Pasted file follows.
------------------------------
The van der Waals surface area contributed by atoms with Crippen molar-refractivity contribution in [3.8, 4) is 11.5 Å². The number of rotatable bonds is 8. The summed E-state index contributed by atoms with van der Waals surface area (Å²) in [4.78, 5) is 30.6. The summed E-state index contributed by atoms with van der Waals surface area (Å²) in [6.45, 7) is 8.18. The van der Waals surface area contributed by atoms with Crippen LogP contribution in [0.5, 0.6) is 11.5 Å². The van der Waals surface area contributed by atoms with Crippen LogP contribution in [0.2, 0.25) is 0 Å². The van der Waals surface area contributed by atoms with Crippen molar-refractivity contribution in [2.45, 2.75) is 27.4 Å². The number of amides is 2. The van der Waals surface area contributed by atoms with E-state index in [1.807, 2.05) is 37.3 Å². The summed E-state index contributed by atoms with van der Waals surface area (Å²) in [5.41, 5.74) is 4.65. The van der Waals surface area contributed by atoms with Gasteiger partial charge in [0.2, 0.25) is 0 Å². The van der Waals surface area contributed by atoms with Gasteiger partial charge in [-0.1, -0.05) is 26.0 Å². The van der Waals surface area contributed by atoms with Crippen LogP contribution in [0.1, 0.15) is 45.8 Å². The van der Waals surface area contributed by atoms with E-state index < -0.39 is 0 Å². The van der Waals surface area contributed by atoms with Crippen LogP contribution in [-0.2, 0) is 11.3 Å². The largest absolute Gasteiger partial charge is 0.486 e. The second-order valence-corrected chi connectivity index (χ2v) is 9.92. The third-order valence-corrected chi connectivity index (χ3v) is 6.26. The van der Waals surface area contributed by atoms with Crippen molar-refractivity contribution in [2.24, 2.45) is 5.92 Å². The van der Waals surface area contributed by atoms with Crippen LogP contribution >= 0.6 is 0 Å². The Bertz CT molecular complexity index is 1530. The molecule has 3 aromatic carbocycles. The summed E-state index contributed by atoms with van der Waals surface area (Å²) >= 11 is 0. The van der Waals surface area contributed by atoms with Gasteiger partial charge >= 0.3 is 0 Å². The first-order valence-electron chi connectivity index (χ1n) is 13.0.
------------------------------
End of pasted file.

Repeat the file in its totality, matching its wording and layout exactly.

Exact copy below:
The van der Waals surface area contributed by atoms with Crippen molar-refractivity contribution in [3.8, 4) is 11.5 Å². The number of rotatable bonds is 8. The summed E-state index contributed by atoms with van der Waals surface area (Å²) in [4.78, 5) is 30.6. The summed E-state index contributed by atoms with van der Waals surface area (Å²) in [6.45, 7) is 8.18. The van der Waals surface area contributed by atoms with Crippen LogP contribution in [0.5, 0.6) is 11.5 Å². The van der Waals surface area contributed by atoms with Crippen LogP contribution in [0.2, 0.25) is 0 Å². The van der Waals surface area contributed by atoms with Crippen molar-refractivity contribution in [2.45, 2.75) is 27.4 Å². The number of amides is 2. The van der Waals surface area contributed by atoms with E-state index in [1.807, 2.05) is 37.3 Å². The summed E-state index contributed by atoms with van der Waals surface area (Å²) in [5.41, 5.74) is 4.65. The van der Waals surface area contributed by atoms with Gasteiger partial charge in [0.2, 0.25) is 0 Å². The van der Waals surface area contributed by atoms with Gasteiger partial charge in [-0.1, -0.05) is 26.0 Å². The van der Waals surface area contributed by atoms with Crippen LogP contribution in [0.1, 0.15) is 45.8 Å². The van der Waals surface area contributed by atoms with E-state index < -0.39 is 0 Å². The van der Waals surface area contributed by atoms with Crippen LogP contribution in [-0.2, 0) is 11.3 Å². The largest absolute Gasteiger partial charge is 0.486 e. The second-order valence-corrected chi connectivity index (χ2v) is 9.92. The third-order valence-corrected chi connectivity index (χ3v) is 6.26. The van der Waals surface area contributed by atoms with Crippen molar-refractivity contribution in [2.24, 2.45) is 5.92 Å². The van der Waals surface area contributed by atoms with Crippen LogP contribution >= 0.6 is 0 Å². The Bertz CT molecular complexity index is 1530. The molecule has 3 aromatic carbocycles. The summed E-state index contributed by atoms with van der Waals surface area (Å²) >= 11 is 0. The van der Waals surface area contributed by atoms with Gasteiger partial charge >= 0.3 is 0 Å². The first-order valence-electron chi connectivity index (χ1n) is 13.0.